themselves. There is nothing left to eat. It is tricky for her.


So, this, right now, is the most testing time for Moja. It is some


comfort to know on his side he has his mum and she has proven to be a


tough, resourceful, courageous lioness. Let's hope she can keep


him safe out there and for the forthcoming weeks. Let's have a


look at what is coming up: Still to come on the show, the polar bear


cubs, Mickey and Luka are on thin ice. Julia has the latest on the


epic grey whale migration and the lion cubs having a very different


upbringing to Moja. Welcome back! May brings dramatic


challenges and changes to the bears here in the North Woods of


Minnesota. I have a new sound for you to listen to. Have a listen,


what do you think it is? Do you think it sounds like geese? Ducks?


No. Surprisingly, that is the sound of two males fighting. Male bears.


That's right. The males are moving into the woods. They are on the


prowl. They are looking for a mate. The ladies are receptive, they are


scent marking, leaving their calling cards if you will. I wanted


to know more about this. So I went on a scent-marking masterclass with


the man who knows all about this. Dr Lynn, our bear man.


The number one for marking scent is a good tree rub. You stand up and


rub against the tree with your neck and shoulders. Then they like to


turn around and they bite... Then they walk away, looking for


something to urinate on as we go. So over this, unioniate on it as


you go. This little one too? Yep.


Am I marking well? You're doing a great job! Good. It's my first time


you know! Another way that the bears mark is what we call the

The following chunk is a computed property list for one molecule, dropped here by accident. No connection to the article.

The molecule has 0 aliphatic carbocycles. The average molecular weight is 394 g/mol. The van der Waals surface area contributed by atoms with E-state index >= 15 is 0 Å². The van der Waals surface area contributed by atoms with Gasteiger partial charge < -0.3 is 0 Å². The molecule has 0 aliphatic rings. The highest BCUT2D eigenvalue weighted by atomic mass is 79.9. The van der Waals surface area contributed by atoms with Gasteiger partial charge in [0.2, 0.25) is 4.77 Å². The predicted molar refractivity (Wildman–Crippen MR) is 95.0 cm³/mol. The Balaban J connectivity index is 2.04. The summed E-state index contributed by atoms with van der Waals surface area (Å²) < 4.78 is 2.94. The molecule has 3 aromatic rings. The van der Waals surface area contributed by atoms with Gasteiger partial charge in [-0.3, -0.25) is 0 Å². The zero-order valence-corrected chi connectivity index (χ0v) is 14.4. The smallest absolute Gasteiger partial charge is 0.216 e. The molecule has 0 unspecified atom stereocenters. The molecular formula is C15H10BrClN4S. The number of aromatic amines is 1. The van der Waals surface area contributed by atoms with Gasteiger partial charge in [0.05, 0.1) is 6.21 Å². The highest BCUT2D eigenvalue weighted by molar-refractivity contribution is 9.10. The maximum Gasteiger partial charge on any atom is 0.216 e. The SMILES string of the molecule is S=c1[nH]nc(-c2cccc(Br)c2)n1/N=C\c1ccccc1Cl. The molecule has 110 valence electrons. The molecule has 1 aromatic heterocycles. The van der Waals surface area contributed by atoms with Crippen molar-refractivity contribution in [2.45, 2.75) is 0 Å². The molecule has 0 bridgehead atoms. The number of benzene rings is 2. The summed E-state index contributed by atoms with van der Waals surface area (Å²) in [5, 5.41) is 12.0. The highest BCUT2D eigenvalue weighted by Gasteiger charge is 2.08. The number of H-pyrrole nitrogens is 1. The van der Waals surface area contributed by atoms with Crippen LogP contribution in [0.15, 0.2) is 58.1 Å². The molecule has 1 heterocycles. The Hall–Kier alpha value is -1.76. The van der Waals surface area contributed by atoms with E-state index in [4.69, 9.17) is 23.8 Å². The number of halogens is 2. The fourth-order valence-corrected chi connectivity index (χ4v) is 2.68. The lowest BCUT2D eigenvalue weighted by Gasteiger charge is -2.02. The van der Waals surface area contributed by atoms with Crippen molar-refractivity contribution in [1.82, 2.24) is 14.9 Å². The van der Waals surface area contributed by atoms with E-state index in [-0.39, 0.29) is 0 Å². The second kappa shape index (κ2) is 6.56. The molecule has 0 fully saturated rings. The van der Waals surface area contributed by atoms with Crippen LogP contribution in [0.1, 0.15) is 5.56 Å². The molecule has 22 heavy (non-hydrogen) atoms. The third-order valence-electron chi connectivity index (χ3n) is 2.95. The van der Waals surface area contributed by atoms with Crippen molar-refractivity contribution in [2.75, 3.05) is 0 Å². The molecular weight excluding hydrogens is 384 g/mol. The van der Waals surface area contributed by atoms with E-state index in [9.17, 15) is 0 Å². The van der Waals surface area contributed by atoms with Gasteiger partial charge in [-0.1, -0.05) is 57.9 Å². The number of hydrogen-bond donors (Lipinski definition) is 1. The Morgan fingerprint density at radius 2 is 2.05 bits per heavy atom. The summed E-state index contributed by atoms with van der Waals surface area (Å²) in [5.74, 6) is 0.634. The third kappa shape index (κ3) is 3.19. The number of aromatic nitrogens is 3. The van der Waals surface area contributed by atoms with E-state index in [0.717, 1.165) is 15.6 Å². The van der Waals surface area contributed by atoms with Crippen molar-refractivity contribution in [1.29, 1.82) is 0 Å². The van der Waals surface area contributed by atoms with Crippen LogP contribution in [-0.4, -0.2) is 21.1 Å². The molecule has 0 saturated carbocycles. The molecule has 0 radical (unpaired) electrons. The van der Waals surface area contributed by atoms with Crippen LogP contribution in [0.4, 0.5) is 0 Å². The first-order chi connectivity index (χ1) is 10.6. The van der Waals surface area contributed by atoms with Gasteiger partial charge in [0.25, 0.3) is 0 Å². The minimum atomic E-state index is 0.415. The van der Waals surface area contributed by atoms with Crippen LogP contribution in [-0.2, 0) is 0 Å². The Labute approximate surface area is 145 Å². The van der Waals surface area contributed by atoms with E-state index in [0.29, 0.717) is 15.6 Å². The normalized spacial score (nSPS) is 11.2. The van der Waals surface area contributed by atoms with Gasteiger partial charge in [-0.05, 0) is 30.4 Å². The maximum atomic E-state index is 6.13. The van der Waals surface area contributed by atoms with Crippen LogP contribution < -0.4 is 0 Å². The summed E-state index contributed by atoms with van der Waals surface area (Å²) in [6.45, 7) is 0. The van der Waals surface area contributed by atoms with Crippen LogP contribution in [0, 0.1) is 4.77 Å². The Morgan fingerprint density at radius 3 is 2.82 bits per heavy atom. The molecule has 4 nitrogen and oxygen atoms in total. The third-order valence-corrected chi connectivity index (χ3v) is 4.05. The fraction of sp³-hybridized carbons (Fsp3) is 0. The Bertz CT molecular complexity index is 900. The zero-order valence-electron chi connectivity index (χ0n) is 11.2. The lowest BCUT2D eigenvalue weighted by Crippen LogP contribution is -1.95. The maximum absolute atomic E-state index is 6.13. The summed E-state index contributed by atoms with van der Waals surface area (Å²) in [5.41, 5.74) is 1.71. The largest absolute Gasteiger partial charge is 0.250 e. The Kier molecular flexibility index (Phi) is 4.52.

cowboy walk. They are down like this, they spread their legs far


apart and grind each one into the ground as they go.


Sometimes they are urinating as they go.


I don't have to do that, though, do I? No, in the necessarily.


I'm finding my inner bear. They are always interested in other


bear's scents. So they will sniff this and not just sniffing it, but


opening up their mouth to draw in the scent. Anything with another


bear's path, they can pick it up. Up, perfect! It is not easy to


sniff and open your mouth without snorting! So, do you think I'll cut


it as a bear? You're a natural! It's a hard life. It is non-stop,


bear life. Well, I knew that was not pretty.


That is all done to attract the males, the big Boyce. It is vital,


the whole scent-marking business. Imagine the scene, you have a 250


pound female, and she is mating with a 450-pound male bear. That is


about 200 kilos. Now, let's up the an terbgs a bit. Look at Big Harry.


He weighs in at 600 pounds. That is about 43 stone, 270 kilos.


Picture the scene if you will. In order for mum to mate, the first


thing she has to do is break up with her year ling cubs. This is a


traumatic time of year. It is traumatic for both of them, the


mother and the cub. It is fiscal. It is where the mum has to reject


her year lings from the family group. What you see now is Aspen


and his moment of break-up with June, his mother. There he is being


shunned. Then that bond is broken forever. June is left with Aster,


the female year ling, she should be doing family break-up with Aster,


but the problem with June is that she is not very good at the whole


break-up thing. I heard something else had happened deep in the woods.


I pulled on my gators to find out what was going on with June and her


family. Look at what expert tree climbers


they are. Even when you think they are getting large. I'm happy that


the family break-up was not forever! Lynn is off again.


It is very bogy. -- boggy.


Oh, look... That's Aspen? Yes. So, he is really back for the


mother bonding. Look! Playing. He is properly back


into the fold. This is not the scene we were expecting to see?


Absolutely not. Look at them, they are play-


fighting, they are gelled again as a family unit. So the family break-


up in this instance for June was not for real? No, as you get close


to family break-up, the year lings become more independent, but they


are different personalities. Aspen is one that is more independent,


but he is back with her. Now we see that he is really trying to bond


and to become a part of the family again.


And June, obviously, is the kind of mother that just can't say goodbye!


Yeah, right! This is a pattern for her.


Yeah, she has done this before. Look at that, my goodness sakes.


What does that mean? We have wondered about that for years. We